I have a theory that teaching dogs to come when called isn’t about teaching them anything at all. I know this to be true with Rico and Roxy.
I’ve never taught them the “come” cue, but they never…OK, Roxy has never failed to come when called. Rico might take time to consider whether or not it’s in his best interest to come to me or stick with what he’s doing.
But when it really matters – like when gusting winds blew the gate open one day– they come running when called.
I thought that just resulted from the wonderful relationship I have with them. Now, after volunteering in the two shelters I wrote about last week, I don’t think we’re so special. I think just about any dog will come under the right circumstances.
See, I had taken a few dogs out to the fenced-in areas to stretch their legs. To make sure they got enough movement in, I would walk to opposite sides of the yard, squat down, outstretch my arms and call them with the sweetest voice I could muster.
Each one came running. The first time. And every time.
When they arrived, they got hugged, scratched in whatever spot made them smile, cooed in that silly, sweet voice. And they ate it up.
They could have played with the tennis balls and rope toys, sniffed everywhere, jumped in the water of the kiddie pool, watched the other volunteers walking dogs past the fence …
Yet they never failed to come when I called.
I walked into this having no relationship with any of these dogs. I spent only about 10-15 minutes with each one. By the time we walked back to their kennels, however, I felt a connection to each one.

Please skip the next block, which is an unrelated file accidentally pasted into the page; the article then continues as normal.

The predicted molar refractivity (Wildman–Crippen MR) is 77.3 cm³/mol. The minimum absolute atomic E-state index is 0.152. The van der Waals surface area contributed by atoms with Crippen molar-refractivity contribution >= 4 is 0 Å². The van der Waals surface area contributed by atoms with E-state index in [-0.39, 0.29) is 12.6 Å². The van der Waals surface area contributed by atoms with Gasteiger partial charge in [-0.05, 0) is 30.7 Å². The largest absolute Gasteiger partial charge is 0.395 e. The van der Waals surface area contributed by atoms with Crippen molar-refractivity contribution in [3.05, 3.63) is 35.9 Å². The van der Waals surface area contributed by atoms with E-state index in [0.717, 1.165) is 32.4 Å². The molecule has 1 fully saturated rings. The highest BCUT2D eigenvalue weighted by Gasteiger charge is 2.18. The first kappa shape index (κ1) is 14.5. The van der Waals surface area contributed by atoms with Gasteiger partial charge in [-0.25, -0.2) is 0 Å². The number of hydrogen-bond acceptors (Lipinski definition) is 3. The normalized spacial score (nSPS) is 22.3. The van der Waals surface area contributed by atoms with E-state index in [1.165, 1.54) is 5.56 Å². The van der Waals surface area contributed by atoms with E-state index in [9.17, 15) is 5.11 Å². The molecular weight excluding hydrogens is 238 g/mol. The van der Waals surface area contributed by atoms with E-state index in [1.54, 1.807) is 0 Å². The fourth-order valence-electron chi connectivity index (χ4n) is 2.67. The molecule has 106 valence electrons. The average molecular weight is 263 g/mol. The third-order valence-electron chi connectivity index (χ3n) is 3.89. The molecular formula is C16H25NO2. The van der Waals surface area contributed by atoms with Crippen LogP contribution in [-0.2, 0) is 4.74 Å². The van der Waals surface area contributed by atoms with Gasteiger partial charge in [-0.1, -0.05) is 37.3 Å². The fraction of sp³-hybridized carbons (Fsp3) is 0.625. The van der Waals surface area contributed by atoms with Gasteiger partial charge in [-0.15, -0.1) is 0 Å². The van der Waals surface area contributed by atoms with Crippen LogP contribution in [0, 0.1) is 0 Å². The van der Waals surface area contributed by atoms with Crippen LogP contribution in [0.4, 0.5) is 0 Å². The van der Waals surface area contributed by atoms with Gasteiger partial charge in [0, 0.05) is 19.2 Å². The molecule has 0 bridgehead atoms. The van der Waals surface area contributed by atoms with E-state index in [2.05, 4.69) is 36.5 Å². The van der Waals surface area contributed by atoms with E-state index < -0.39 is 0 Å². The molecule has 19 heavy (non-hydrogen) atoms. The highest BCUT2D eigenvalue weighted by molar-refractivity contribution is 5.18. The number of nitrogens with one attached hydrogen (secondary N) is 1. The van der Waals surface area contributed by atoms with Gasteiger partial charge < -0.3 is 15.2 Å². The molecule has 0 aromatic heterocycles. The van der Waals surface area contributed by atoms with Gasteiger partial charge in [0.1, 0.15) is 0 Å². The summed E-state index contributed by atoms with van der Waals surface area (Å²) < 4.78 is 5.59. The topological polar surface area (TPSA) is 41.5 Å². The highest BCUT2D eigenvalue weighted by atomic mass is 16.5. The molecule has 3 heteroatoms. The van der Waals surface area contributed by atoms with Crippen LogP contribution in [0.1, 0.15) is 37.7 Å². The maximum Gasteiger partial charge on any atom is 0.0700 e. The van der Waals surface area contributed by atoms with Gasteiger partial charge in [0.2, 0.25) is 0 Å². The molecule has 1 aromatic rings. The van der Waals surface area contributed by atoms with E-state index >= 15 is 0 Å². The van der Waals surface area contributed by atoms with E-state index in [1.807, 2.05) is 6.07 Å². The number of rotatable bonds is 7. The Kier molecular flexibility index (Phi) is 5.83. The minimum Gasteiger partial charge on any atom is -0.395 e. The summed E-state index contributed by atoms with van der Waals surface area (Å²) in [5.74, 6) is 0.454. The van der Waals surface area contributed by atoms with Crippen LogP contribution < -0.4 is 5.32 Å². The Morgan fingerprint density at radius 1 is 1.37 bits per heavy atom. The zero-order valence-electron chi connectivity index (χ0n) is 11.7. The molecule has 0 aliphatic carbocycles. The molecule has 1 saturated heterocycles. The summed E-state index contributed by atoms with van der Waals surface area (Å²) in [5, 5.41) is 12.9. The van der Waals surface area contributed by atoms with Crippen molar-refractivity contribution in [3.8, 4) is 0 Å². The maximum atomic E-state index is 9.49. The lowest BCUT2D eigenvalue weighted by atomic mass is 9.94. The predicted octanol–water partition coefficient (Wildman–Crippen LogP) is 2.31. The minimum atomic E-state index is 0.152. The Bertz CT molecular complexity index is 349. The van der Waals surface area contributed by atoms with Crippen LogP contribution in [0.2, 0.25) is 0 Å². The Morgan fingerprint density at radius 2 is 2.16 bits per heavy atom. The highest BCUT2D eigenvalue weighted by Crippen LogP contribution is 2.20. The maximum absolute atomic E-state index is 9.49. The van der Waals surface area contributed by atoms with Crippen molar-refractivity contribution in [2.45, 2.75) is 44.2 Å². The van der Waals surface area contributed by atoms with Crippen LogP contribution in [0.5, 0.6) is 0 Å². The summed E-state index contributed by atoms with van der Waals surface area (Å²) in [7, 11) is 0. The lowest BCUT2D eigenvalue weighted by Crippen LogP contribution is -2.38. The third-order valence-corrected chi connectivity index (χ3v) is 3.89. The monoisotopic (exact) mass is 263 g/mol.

Once home, I revisited the training manual I received when I enrolled in a dog training program. (I dropped out before graduating because of a difference in philosophy over the use of pinch collars.)
The instructions for teaching dogs to come are 22 pages long. It goes over how to add distance and what to do about distractions, how to make it a game, what to do when your dog does this or that.
They’re pretty in depth and, frankly, a tad bit intimidating.
But I think teaching dogs to come can be boiled down to two words: show love.
I’ve decided to put this idea to the test. A couple days ago, I submitted my application to volunteer at a local animal shelter. I have to attend an orientation in July. After that, I’ll blog about the experience here. And maybe a few homeless dogs will come running into the arms of doting adopters.